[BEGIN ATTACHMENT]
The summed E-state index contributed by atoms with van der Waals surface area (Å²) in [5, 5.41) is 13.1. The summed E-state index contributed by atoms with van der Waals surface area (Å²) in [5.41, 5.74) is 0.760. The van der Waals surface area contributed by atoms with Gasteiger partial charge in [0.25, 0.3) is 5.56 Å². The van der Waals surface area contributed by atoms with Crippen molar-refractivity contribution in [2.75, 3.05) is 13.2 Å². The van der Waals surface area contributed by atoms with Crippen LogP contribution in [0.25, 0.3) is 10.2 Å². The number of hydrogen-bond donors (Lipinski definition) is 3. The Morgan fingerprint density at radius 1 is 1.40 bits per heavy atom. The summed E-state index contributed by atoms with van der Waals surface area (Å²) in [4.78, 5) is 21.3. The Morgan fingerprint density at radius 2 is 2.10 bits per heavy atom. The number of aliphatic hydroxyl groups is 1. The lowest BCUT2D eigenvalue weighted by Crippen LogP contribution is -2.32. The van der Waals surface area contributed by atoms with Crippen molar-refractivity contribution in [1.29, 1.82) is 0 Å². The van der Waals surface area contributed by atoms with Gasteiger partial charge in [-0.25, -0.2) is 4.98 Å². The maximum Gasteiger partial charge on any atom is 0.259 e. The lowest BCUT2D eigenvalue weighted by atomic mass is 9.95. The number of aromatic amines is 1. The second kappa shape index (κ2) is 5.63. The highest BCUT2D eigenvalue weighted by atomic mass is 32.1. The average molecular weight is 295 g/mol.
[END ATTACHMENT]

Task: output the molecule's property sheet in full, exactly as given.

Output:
The summed E-state index contributed by atoms with van der Waals surface area (Å²) in [5, 5.41) is 13.1. The summed E-state index contributed by atoms with van der Waals surface area (Å²) in [5.41, 5.74) is 0.760. The van der Waals surface area contributed by atoms with Gasteiger partial charge in [0.25, 0.3) is 5.56 Å². The van der Waals surface area contributed by atoms with Crippen molar-refractivity contribution in [2.75, 3.05) is 13.2 Å². The van der Waals surface area contributed by atoms with Crippen LogP contribution in [0.25, 0.3) is 10.2 Å². The number of hydrogen-bond donors (Lipinski definition) is 3. The Morgan fingerprint density at radius 1 is 1.40 bits per heavy atom. The summed E-state index contributed by atoms with van der Waals surface area (Å²) in [4.78, 5) is 21.3. The Morgan fingerprint density at radius 2 is 2.10 bits per heavy atom. The number of aliphatic hydroxyl groups is 1. The lowest BCUT2D eigenvalue weighted by Crippen LogP contribution is -2.32. The van der Waals surface area contributed by atoms with Crippen molar-refractivity contribution in [1.29, 1.82) is 0 Å². The van der Waals surface area contributed by atoms with Gasteiger partial charge in [-0.25, -0.2) is 4.98 Å². The maximum Gasteiger partial charge on any atom is 0.259 e. The lowest BCUT2D eigenvalue weighted by atomic mass is 9.95. The number of aromatic amines is 1. The second kappa shape index (κ2) is 5.63. The highest BCUT2D eigenvalue weighted by atomic mass is 32.1. The average molecular weight is 295 g/mol.